“Low is a visually sumptuous and intricately designed.”
Low follows the Caine family’s fight for their own (and humanity’s) survival – it can be a crushingly depressing post-apocalypse story, and yet writer Rick Remender always emphasises the importance of holding on to hope in the darkest of times. Remender was moving past a long fight with depression and nihilism when he created Low, and main character Stel Caine’s ceaseless optimism acts as a light in the dark, for him and the reader.
Besides the deep worldbuilding and streaks of existential horror, Low is a visually sumptuous and intricately designed. Tocchini’s dreamlike sketches meld manga and steampunk with a quirky European flair.
THE WICKED + THE DIVINE
WRITER – Kieron Gillen
ARTIST – Jamie McKelvie
COLORIST – Matt Wilson
Every 90 years, 12 young people become the Pantheon – a group of reincarnated gods from cultures across the globe. They are musical superstars – loved by their fans, hated by their disbelievers, and in two years they’ll be dead.
This London-set series starts as a devilishly twisty murder mystery and quickly evolves into a thought-provoking mediation on celebrity, fandom and what it costs to achieve your dreams.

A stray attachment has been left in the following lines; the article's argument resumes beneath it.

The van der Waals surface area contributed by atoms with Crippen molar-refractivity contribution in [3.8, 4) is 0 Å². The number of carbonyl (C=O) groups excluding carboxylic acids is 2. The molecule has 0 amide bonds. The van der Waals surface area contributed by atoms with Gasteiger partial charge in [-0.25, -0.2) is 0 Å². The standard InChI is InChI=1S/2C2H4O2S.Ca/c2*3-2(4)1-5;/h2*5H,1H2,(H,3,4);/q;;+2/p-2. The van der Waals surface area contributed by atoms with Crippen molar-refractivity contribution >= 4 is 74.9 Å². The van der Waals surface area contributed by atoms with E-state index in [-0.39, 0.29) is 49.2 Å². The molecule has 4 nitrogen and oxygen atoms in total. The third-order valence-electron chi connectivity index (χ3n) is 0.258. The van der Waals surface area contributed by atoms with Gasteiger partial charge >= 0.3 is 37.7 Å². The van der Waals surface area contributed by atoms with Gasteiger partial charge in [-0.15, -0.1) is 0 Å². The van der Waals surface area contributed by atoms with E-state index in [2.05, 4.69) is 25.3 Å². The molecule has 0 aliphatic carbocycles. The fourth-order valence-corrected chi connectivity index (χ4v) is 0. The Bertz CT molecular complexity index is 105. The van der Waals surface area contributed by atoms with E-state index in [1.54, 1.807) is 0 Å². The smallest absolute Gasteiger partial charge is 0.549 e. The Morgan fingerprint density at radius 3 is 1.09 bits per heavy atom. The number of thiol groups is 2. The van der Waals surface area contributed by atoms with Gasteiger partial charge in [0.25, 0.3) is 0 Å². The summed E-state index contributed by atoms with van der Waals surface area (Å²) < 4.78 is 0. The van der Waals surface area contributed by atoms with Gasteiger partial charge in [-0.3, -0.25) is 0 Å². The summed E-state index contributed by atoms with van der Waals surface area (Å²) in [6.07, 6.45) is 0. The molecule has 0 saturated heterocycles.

“Gillen is better than anyone I’ve ever read at capturing the frustrations of a generation and the impulsiveness of youth.”
WicDiv has a deep, rich lore stretching back centuries, but that never distracts from the immediacy or moral complexities of its plot. These teenagers are struggling with the incredible burden of superstardom coupled with the knowledge they’ll never grow to be adults. The story veers between godly infighting, teen drama (with some of the best LGBTQ+ representation I’ve seen in comics) and bursts of gorgeously rendered superhero action.
Gillen is better than anyone I’ve ever read at capturing the frustrations of a generation and the impulsiveness of youth. As for McKelvie? He might just be the best costume designer in comics – WicDiv is worth it just to see Odin reinvented as a Daft Punk-style electronic artist or Lucifer as a punk-rock icon.